I was at a skate park the other day and there were these two little kids (probably no older than 8) that were hanging out and asking everyone if they could use their board. I said no at first because I had just arrived and was eager to skate, and for whatever reason everyone else was telling them no too. After I had skated for a while I finally agreed to let one of them ride my board, and when he finally got his hands on one it brought the biggest smile to my face as I watched him ride around the park. For one, he was better than I expected him to be. He could ride down and up all the banks and turn decent enough not to fall off the board when he went around sharp corners. But what really made me laugh was his lack of care for anything going on around him. He was so excited to be on a board he didn’t pay any attention to anything around him. My friend Steven went to try something down the stairs and as soon he hit the ground a board went flying at him because the kid tried to jump down the stairs right behind him. We both couldn’t help but laugh hysterically. He was so young and excited to be on a board, skate park etiquette didn’t matter all that much.
As I sat there watching him, it became funny to me how I first didn’t want to give my board up, and then how happy it made me when I finally did. It reminded me of all the times Jesus was interrupted during his life and the good that always came from it. Most (if not all) the miracles Jesus performed during his ministry happened when he was on his way somewhere or busy doing something else. It was the interruptions in His life that really fueled his ministry and brought fourth all his greatest works.
It also reminded me of the scene in Matthew 19:13-15 when people are bringing children to Jesus to pray for them, but the disciples are trying to turn them away. But as a result, Jesus gets upset and says to His disciples, “Let the little children come to me and do not hinder them, for such belongs the kingdom of God.” I picture the disciples in this scenario sitting there watching Jesus with the children and saying to themselves, “look how funny they are, why did we ever turn them away,” just how I felt with the kid at the skate park.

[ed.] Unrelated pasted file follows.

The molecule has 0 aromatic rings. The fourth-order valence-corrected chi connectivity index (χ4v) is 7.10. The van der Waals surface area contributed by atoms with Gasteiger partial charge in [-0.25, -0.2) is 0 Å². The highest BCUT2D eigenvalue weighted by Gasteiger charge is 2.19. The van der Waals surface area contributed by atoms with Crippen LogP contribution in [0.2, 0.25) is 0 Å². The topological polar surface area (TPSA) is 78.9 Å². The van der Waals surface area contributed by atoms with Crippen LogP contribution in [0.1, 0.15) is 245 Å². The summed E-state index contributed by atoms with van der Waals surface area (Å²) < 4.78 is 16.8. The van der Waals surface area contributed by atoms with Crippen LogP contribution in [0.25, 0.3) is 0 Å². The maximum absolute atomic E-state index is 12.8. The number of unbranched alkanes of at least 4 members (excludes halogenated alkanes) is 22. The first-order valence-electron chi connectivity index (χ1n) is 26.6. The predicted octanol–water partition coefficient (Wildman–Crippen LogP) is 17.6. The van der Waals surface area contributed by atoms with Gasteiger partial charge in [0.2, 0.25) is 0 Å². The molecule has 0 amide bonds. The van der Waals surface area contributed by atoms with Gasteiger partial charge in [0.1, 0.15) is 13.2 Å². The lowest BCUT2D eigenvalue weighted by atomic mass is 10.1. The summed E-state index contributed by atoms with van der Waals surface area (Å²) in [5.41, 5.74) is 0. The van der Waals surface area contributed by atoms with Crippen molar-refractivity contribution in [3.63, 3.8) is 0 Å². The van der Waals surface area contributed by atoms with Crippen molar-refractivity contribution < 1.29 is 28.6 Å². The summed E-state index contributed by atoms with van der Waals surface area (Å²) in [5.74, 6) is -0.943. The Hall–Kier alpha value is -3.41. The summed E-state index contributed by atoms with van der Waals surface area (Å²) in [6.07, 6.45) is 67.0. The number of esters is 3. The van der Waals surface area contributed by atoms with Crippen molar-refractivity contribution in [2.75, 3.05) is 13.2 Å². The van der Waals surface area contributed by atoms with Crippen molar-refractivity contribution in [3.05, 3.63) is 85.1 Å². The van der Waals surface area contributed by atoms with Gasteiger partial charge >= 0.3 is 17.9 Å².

A lot of the time it is in the interruptions and in those moments that first seem like hassles that we often see God move the most. I probably made that kid’s day and created a memory that he may never forget, and to think I first saw him as a nuisance that was in the way of my skating. Jesus says in Matthew 25:37-40, “Then the righteous will answer him, saying, ‘Lord, when did we see you hungry and feed you, or thirsty and give you drink? And when did we see you sick or in prison and visit you? And the King will answer them, ‘Truly, I say to you, as you did it to one of the least of these my brothers, you did it to me.” We show our love for God by how we choose to love people. Sometimes it seems like a hassle or a nuisance, but once we do it, we will be glad we did. From now and into eternity. Not only do we live forever with Jesus in Heaven, but we live forever in the people that we make those memories with. There have been countless times when someone has made an impact on my life that I will never forget that may have seemed like no big deal or some small matter to them. What we do and how we treat people matters, in the present and into eternity.
Isn’t it funny how it is in the nuisances’ and interruptions of life where God seems to use us the most? That homeless guy you saw coming towards you while on your way somewhere that you were hoping wouldn’t say anything, but he did, and as a result you had an experience you will never forget. I heard a pastor say once that we should make time for interruptions on our commutes because of these truths. What do you think could happen if we weren’t always going about our day with tunnel vision and we’re making time for interruptions?